Maranello’s first SUV will be offered with a 12-cylinder engine to rival top-rung Bentley Bentayga.
Ferrari will unwrap its long-awaited debut SUV, the Purosangue, on 13 September – and the first version to break cover will be powered by Ferrari’s “most iconic engine”: a V12.
“From my and our test drives in the hills around Maranello I can tell you that it’s a true sports car, and unlike any other,” CEO Benedetto Vigna told reporters about the Aston Martin DBX rival.
It will be “100 per cent Ferrari”, he added, and pledged that “it will meet and exceed all the demands of performance, innovation and design that you would expect from us”.
On the subject of the engine choice, Vigna said previously: “We’ve tested several options. It was clear that the V12, for the performance and driving experience it could provide, was the right option for the market.”
His comments came after the sports car maker posted a video online, confirming it was creating a new V12-powered Ferrari, prompting speculation about whether it referred to the Purosangue or the unnamed successor to the Ferrari 812 Superfast.
The firm referenced “our new thoroughbred’s bloodline”, which hinted that it will be the SUV because the car’s Italian name translates as thoroughbred, before the news was confirmed by Vigna. It remains to be seen whether this will be the 6.5-litre unit deployed in the 812 Superfast.
Ferrari added: “The V12 has always been an intrinsic part of Ferrari DNA. It is a celebration of our heritage, and a symbol of our relentless quest for new heights of performance and pure driving emotion.”
All future Ferrari models will be built around two bespoke architectures, giving two distinct model lines: one for mid-engined supercars, such as the Ferrari 296 GTB, and the other for front-mid-engined GT-style cars, including the new SUV.
Both architectures are able to accommodate V6, V8 and V12 engines, with or without hybrid assistance and with a transaxle dual-clutch automatic gearbox; rear or four-wheel drive; and two-, 2+2- or four-seat cabins from variable-wheelbase lengths.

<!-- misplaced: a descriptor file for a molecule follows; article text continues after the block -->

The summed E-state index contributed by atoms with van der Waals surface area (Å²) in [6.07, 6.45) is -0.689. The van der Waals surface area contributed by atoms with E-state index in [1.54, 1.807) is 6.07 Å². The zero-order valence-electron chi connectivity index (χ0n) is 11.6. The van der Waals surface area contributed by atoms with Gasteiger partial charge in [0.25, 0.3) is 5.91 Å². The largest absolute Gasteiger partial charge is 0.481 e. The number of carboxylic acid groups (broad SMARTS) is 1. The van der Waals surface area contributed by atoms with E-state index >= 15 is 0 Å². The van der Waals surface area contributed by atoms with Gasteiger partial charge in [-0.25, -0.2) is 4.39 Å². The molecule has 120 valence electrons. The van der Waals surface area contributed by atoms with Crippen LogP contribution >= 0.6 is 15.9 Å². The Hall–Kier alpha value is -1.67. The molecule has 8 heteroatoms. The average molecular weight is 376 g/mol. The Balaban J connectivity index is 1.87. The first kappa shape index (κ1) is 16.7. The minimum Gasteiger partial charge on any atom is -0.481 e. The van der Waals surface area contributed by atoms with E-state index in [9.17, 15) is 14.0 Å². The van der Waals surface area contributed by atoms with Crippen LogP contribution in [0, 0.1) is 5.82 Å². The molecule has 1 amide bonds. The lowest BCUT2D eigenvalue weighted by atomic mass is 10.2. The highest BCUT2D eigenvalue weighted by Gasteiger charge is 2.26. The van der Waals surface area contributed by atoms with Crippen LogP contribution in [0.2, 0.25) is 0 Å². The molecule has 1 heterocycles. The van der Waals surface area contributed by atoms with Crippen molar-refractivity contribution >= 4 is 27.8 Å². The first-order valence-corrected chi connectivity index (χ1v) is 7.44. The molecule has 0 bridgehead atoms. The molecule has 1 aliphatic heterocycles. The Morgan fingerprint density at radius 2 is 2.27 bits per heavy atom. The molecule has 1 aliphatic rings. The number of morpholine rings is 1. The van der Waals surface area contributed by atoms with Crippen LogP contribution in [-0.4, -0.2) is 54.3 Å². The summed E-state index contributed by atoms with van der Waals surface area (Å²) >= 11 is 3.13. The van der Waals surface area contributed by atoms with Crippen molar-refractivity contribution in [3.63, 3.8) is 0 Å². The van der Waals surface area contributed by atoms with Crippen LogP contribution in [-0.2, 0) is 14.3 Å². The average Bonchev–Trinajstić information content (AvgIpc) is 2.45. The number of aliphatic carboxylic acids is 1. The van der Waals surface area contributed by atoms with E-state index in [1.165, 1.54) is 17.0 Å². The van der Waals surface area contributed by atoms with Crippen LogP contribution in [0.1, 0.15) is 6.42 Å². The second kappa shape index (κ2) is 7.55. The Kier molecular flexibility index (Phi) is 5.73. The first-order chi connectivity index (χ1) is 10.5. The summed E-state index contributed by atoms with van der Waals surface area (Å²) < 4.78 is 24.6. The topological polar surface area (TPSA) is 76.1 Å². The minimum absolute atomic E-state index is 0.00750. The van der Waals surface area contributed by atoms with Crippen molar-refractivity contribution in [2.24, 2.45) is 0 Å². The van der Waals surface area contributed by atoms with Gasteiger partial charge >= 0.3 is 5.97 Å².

From these wide-ranging parameters, the SUV will take the form of a four-seater with a length of around five metres, and its high ground clearance is likely to be achieved through height-adjustable suspension and an anti-roll system to allow for impressive on-road dynamics and some off-road ability.
The car’s design has been officially previewed in only a front-end shot that gave little away, but leaked images earlier this year provide a better look at the Purosangue’s overall design.
“I’m convinced on this car and the technical concept,” Ferrari’s then chief technical officer, Michael Leiters (now McLaren CEO), said 2019. “I think we’ve found a concept and a package which is on one side a real SUV and will convince SUV customers to buy it, but on the other side there’s a huge differentiation of concept to existing SUVs.”
That concept is based around Ferrari’s ability to mix a bespoke architecture (as opposed to one shared across a wider group, such as the Volkswagen Touareg and Audi Q7-derived MLB platform used by the Bentley Bentayga and Lamborghini Urus) that endows the car with not only Ferrari levels of performance and dynamic ability but also the space, comfort and user-friendly cabin required of an SUV.
“The challenge is to open a new segment for Ferrari,” said Leiters. “We always have very, very sharp positioning. It helps to develop cars in a certain, focused manner and easily decide certain trade-offs.
“The trade-off decision is totally different for us here. We will have totally new engineering challenges.”
Automotive Daily via Autocar